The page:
According to a new poll from the Pew Internet & American Life Project, a majority of American adults (56 percent) are now smartphone owners. That's up a full 10 percent over a poll from February of last year, and 21 percent higher than a poll from May of 2011.
The poll taken among 2252 adults largely confirms demographic stereotypes in regards to technology: Men were slightly more likely to own a smartphone than women (59 percent versus 53 percent). Younger people were more likely to own a smartphone than older generations, with every age breakdown now sporting a majority of smartphone owners except for those over 55 (the highest was the 25-35 group where 81 percent owned a smartphone, and the lowest was the 65+ group where only 18 percent said they owned a smartphone).
The higher the household income, the more likely a person is to own a smartphone: Smartphone ownership rates span from 43 percent for those in a household where the income was less than $30k all the way up to 78 percent for households making more than $75k.
One trend that has been around for a while but may surprise a lot of people is that people of color are far more likely to own a smartphone than their white counterparts (black, non-Hispanic: 64 percent; Hispanic: 60 percent; white, non-Hispanic: 53 percent). Besides being more affordable, today's smartphones are nearly as powerful and certainly more capable than the PCs of the recent technological past, which means that the digital divide--in regards to Web access, at least--is on its way to being rendered wholly obsolete.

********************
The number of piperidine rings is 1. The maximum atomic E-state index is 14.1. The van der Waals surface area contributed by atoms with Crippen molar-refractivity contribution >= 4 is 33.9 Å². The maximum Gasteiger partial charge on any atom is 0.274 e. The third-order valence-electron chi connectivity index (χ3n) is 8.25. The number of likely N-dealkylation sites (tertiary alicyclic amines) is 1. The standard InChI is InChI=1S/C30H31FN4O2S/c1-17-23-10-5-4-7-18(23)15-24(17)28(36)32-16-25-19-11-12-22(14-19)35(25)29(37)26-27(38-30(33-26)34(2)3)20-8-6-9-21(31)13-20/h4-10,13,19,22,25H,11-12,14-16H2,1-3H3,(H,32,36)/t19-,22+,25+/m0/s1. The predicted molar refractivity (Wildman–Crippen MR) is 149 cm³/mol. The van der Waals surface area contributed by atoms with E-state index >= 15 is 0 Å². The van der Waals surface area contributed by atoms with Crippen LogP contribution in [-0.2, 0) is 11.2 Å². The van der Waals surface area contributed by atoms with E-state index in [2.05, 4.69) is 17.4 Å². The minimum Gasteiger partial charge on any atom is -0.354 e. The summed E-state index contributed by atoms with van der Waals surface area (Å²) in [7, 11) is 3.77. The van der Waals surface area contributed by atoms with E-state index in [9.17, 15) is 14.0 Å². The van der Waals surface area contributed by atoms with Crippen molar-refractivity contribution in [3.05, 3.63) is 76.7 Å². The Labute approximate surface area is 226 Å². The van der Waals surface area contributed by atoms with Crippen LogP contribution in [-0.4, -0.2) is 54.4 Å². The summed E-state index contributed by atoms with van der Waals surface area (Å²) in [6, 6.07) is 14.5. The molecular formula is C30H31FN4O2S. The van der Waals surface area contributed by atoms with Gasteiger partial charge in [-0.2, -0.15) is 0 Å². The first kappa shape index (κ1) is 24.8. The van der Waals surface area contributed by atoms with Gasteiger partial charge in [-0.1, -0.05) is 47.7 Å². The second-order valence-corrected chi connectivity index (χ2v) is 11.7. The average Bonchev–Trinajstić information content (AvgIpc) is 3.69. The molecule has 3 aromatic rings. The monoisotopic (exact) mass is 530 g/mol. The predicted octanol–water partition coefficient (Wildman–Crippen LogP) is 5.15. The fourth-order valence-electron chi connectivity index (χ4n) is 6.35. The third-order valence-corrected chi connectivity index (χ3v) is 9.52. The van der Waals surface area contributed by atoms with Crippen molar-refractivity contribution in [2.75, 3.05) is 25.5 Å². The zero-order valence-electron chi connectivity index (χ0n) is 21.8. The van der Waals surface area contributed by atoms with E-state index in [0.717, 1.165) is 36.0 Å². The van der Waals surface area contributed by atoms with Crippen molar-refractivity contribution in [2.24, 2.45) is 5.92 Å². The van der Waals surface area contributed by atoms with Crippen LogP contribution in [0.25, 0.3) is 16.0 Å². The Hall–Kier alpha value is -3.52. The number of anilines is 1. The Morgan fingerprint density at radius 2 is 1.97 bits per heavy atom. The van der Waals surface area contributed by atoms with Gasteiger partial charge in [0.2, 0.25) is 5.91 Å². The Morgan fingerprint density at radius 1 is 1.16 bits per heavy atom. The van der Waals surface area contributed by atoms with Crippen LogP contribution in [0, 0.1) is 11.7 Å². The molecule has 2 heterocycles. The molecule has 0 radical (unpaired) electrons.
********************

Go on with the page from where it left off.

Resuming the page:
Android vs. iOS
The poll also took a look at the choice of smartphone platform among adult users. Over the past two years iPhone usage has exploded from 10 percent of all mobile phone usage (including "dumb" or feature phone) in 2011 to 25 percent of all mobile phone in 2013. At the same time, Android has jumped in front of the platform pack, leaping from 15 percent of all cell phone users in 2011 to 28 percent in 2013.
Once-dominant BlackBerry has steadily declined from 10 percent in 2011 to only 4 percent today. And Windows Phones also managed to shrink from 2 percent of the mobile phone market in 2011 and 2012 to only 1 percent today.
These findings generally make sense as Android handsets such as Samsung's line of Galaxy phones have become a favorite among the press and populace, and have been able to challenge the iPhone's claim to the only premium phone in the business. As Windows makes a bid with phones such as Nokia's Lumina line, which have proven successful in other parts of the world, it is possible that the breakdown may look markedly different next year.
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